I will thank the Lord with all my heart as I meet with his godly people. How amazing are the deeds of the Lord! All who delight in him should ponder them. Psalm 111:1-2 NLT

Wednesday, January 26, 2011

Analyzing Other Authors' Writing Techniques

I don’t know about you, but as an aspiring writer, I look at the work of successful authors and try to figure out how they did it. How did they come up with the story line? The characters? The conflict? The scenes?

I looked at Susan May Warren (I got hooked on her Mission: Russia Series). I found out she was in Russia as a missionary. Now, I don’t know about you, but Russia is not only brrr…cold, but a long way from the conveniences we have here in the United States. Writing at that time in her life must have taken not only desire, but discipline and plain old hard work!

This year I plan to use the books from my favorite authors and start with a couple of questions on paper before I read. Why? Simple. I love to read and re-read books. The problem? I read the book and stop analyzing it!

So for me, just the advice to read the book doesn’t work. But if I start with some questions already written out, then I don’t get caught up in the book. (Okay, okay--not too caught up.) Why? Writing out questions beforehand helps when I’m stuck in my own writing. I pull out a “Quicksheet” of examples. I remember how authors set up the scenes, the emotions the scenes evoked, the pacing of the scene, the plot, etc.

How do you want to improve your writing in 2011?What specifics are you working on? Is it deepening your plot? Then ask yourself:

What made the plot of my favorite book so interesting?

What hooked me?

Are you working on creating more emotion in your writing? Find some scenes from your favorite novels. How did the authors create emotions? Ask:

What words did the author use that created emotions?

What else did the author do to tug at my emotions? Did the author use word pictures?

Write down the specifics of what the author did on your Quicksheet, so you can refer back to it when you are stuck and need a “live example”.

I’m a learn-by-example kind of gal. Show me! That’s one of the reasons I love My Book Therapy. During both the online chats and the retreats/classes, Susie uses examples from movies. The next time you're watching a favorite movie, you could add notes to your Quicksheet about how the writer creates a compelling story.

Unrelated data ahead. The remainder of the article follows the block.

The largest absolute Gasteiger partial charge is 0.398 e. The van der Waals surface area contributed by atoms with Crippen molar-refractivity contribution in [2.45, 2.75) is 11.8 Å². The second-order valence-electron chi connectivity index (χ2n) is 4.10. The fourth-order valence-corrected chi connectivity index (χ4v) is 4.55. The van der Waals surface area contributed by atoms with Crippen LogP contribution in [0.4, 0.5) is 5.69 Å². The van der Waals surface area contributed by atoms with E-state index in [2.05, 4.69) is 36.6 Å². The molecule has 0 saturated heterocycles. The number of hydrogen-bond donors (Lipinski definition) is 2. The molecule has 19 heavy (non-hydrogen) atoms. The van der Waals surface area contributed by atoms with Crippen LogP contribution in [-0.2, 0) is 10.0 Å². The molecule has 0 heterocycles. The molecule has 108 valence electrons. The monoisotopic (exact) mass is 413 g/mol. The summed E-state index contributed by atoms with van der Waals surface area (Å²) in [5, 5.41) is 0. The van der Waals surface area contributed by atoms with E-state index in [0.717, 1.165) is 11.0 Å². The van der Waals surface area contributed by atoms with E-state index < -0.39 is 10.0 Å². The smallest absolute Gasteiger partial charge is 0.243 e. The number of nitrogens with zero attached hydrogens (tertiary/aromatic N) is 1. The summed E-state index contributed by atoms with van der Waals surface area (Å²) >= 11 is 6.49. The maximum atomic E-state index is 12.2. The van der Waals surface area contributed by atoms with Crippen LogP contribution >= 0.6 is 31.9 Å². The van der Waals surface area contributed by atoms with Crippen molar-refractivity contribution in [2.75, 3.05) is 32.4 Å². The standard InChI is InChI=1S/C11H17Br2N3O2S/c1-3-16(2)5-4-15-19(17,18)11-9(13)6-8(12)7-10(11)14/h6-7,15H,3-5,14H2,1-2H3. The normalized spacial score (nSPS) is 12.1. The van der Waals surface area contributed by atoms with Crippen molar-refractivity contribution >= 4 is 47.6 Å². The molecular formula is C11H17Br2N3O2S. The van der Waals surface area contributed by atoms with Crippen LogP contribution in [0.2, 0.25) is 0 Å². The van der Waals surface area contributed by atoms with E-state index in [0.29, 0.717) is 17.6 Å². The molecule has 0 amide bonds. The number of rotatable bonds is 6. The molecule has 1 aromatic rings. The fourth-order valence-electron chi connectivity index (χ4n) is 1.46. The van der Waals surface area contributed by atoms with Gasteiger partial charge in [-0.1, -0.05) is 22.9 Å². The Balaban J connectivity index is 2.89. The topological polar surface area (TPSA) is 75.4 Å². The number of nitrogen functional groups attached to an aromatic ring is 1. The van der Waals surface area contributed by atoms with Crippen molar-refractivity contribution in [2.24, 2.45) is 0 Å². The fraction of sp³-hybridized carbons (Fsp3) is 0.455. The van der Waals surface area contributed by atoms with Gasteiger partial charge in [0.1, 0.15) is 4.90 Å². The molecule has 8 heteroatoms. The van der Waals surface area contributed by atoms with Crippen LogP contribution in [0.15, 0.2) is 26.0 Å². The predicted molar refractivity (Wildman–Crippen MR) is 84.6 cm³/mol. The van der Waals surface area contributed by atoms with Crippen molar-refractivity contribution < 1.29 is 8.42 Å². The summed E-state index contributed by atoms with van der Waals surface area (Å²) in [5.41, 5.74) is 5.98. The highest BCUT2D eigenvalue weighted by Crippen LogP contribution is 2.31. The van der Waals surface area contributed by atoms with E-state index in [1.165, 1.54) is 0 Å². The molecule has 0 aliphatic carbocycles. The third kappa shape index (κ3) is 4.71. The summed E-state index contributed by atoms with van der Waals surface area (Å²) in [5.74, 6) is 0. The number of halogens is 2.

Alena Tauriainen
Prov 3:5&6


  1. Great post, Alena! I learn more from reading fiction than I do reading a non-fiction how-to book on writing, the exception being Susie's Inside Out and Deep & Wide books.

    I used to think I was a horrible person for desecrating a book by writing in it. Susie not only gave me permission to do that with her books, but she encouraged it.

    I started keeping a journal of beautiful word images to help me to try and create my own images that didn't sound cliche.

  2. Great job, Alena, and important comment, Lisa.
    When teaching college English comp. I point out how most famous artists in history, i.e. Michelangelo as a great example, learned skill by apprenticing to and learning from great masters, analyzing and utilizing their specific techniques and effects, and then developing and contributing their own. And so may we!

  3. LJ & Dee,
    Thanks so much! What a great idea, a journal book for images..that's one I am going to start doing.

  4. It's nice to know someone else analyzes, too. Sometimes I break down the entire plot of a really effective book.

    I love Tamara Alexander for her realistic romance, but especially for the way she enters and exits her scenes. She brings you in no earlier than absolutely necessary, and pulls you back out the moment her goal is accomplished. I just have to apply it to my own writing.

    Free Resources for Writers

  5. I've heard this suggestion before, but have never tried it. I need to pick a book off the shelf and marked it up or start a QuickSheet of my own.Hhhhm. Which book should I choose?

  6. Nice to know that I'm not the only one who gets caught up in the story and forgets to analyze it. I'm going to make a QuickSheet so I'll be able to focus. Thanks for the great suggestion!

  7. I try so hard, and I've done it completely for a couple of books, but agree that usually the story is so good I throw my notes to the side middway through.

    Debbie, I am so completely a Tamera Alexander fan too...her novels are amazing!

    And of course, the books I've analyzed have been our own SMWs!

  8. Alena, what a practical post! I love the idea of a quick sheet with questions. I guess I'll have to figure out the right questions to ask! :) I, too, tend to get lost in the story and forget to think about the elements that make it good. Write in a book?! Ooooh! I'll need to "get brave" and decide which one to begin with. Thanks for sharing your wisdom, Alena!

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  10. I'm so glad I am not the only one who gets lost in the pages of a book.

    I'm with ya' Jeanne, I too have to get brave enough to write in a book.

    Okay, that's two suggestions, I'll have to buy a Tamera Alexander book!

  11. Really great post, Alena! Wonderful ideas! Practical and helpful...'Course, like the others, I have a feeling I'd have a crazy time trying not to get sucked into the story...:) As long as I can read the book once first for enjoyment, then a second time for my Quicksheet work...:)

  12. I'd have to do like Melissa...read the book first then go back with the questions and pen and pad in hand. But a Quicksheet is a wonderful idea. Great post Alena. And great post suggestions!